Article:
• Talk to your insurance representative about what risk management strategies will help protect your condo. An efficient and effective maintenance program will help to mitigate many of the risks your condo corporation faces.

If you are a condo unit owner:

  • Ask your condo corporation about its maintenance strategy and what it is doing to mitigate risks.
  • Ask your condo corporation about the condo’s claims history and whether there are maintenance issues that need to be addressed.
  • If you have questions about insurance, call IBC’s Consumer Information Centre at 1‑844‑2ask‑IBC for more information.

SOURCE Insurance Bureau of Canada

www.ibc.ca

HUB International Acquires British Columbia-Based RHC Insurance Brokers

NEWS PROVIDED BY

Hub International Limited

Hub International Limited (Hub), a leading global insurance brokerage, announced today that it has acquired RHC Insurance Brokers Ltd. and RHC Insurance Brokers (Cranbrook) Ltd. (RHC). Terms of the transaction were not disclosed.

Headquartered in Nelson, British Columbia, Canada with nine additional offices across the province, RHC is an independent insurance brokerage that provides personal and business insurance. Tammy Darough, CEO and CFO of RHC, will assist Hub International Insurance Brokers, a division of Hub International Canada West ULC (Hub Canada West), in an advisory role to ensure a seamless transition.

“RHC is an excellent addition to Hub,” said David Moon, President of Hub Canada West. “With RHC, we will continue to support long term growth throughout British Columbia and Western Canada. We are pleased to be able to meet the growing needs of both commercial and personal clients with our ever strengthening suite of insurance solutions and risk management services.”

“Hub has a stellar reputation in the industry, and I know our clients will benefit from Hub’s extensive platform,” added Ms. Darough. “We are dedicated to providing and maintaining a comprehensive, competitive and holistic insurance program.”

About Hub’s M&A Activities
Hub International Limited is committed to growing organically and through acquisitions to expand its geographic footprint and strengthen industry and product expertise. For more information on the Hub M&A experience, visit WeAreHub.com.

About Hub International
Headquartered in Chicago, Illinois, Hub International Limited is a leading full-service global insurance broker providing property and casualty, life and health, employee benefits, investment and risk management products and services. With more than 11,000 employees in offices located throughout North America, Hub’s vast network of specialists provides peace of mind on what matters most by protecting clients through unrelenting advocacy and tailored insurance solutions. For more information, please visit www.hubinternational.com.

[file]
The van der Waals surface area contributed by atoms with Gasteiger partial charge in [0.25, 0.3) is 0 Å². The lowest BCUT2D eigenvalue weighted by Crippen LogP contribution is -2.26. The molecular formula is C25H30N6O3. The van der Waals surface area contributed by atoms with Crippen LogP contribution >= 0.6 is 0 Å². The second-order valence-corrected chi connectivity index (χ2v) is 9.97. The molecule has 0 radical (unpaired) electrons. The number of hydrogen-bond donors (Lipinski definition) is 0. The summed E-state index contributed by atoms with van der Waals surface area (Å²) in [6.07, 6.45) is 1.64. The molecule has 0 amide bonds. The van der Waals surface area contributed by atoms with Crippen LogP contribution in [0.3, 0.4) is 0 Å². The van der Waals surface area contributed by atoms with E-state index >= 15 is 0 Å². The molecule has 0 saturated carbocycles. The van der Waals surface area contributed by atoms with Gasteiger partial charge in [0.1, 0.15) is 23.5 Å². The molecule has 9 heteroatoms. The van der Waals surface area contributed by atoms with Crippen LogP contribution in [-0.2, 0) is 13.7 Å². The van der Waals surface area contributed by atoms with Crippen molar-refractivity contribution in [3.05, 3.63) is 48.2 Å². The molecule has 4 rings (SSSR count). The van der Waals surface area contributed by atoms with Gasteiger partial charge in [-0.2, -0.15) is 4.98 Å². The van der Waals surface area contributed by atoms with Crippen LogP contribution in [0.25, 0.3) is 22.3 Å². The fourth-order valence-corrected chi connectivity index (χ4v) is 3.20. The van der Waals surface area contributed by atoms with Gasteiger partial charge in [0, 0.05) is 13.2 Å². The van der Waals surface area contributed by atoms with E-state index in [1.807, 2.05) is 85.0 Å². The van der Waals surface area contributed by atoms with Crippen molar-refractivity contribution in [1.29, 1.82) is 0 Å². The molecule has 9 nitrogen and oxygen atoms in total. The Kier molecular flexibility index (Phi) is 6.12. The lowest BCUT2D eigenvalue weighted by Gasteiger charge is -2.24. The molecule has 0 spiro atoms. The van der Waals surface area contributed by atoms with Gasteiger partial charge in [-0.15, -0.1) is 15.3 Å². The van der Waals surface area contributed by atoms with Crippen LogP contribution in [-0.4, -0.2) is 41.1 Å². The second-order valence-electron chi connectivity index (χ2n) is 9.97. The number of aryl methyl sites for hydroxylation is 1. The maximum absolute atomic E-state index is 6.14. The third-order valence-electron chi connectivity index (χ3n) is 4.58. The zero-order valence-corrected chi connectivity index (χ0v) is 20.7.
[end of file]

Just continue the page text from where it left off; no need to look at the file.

Tax Tip – We’re changing how representatives are authorized

NEWS PROVIDED BY

Canada Revenue Agency

We’re introducing new digital processes to simplify and speed up the way representatives request online authorizations.

Please note the upcoming changes to the Canada Revenue Agency’s authorization processes starting in February 2020:

  • We’re introducing a new e-authorization process for online access to individual tax accounts. Representatives will be able to request access using a web form through Represent a Client. Similar to the authorization process for business tax accounts, they will need to scan and submit a signature page that has been signed by their client.
  • The existing T1013 form will be discontinued for access to individual tax accounts. The T1013, RC59, and NR95 will be combined into one form called the AUT-01 Authorize a Representative for Access by Phone and Mail. This form will only be used to request offline access to individual and business tax accounts.

Note: All AUT-01s submitted to the  Canada Revenue Agency (CRA) will be processed as new requests and override previous T1013 submissions. This means representatives will lose their online access if they submit an AUT-01 form (with the exception of non-residents, as there are no online services for non-residents).

  • If T1 or T2 software is used to e-submit a request for online access to individual and business tax accounts, a new signature page will be generated. This new page must be signed by the client and retained by the representative for six years.

Note: There is no requirement to submit a copy of this signature page, unless requested by the CRA.

  • We’re removing some restrictions for e-submitting an authorization using T1 or T2 software. For example, there won’t be an error message when a ‘care of’ address is used on a taxpayer’s account.
  • We’ll no longer be using barcodes for authorization requests.
  • Existing authorizations for individual tax accounts of deceased persons, will no longer be cancelled. This will avoid having to re-authorize the same representative after the client’s date of death.

These changes will take effect on February 10, 2020. Please continue to use the existing Representative authorization processes until this time.

Stay connected

SOURCE Canada Revenue Agency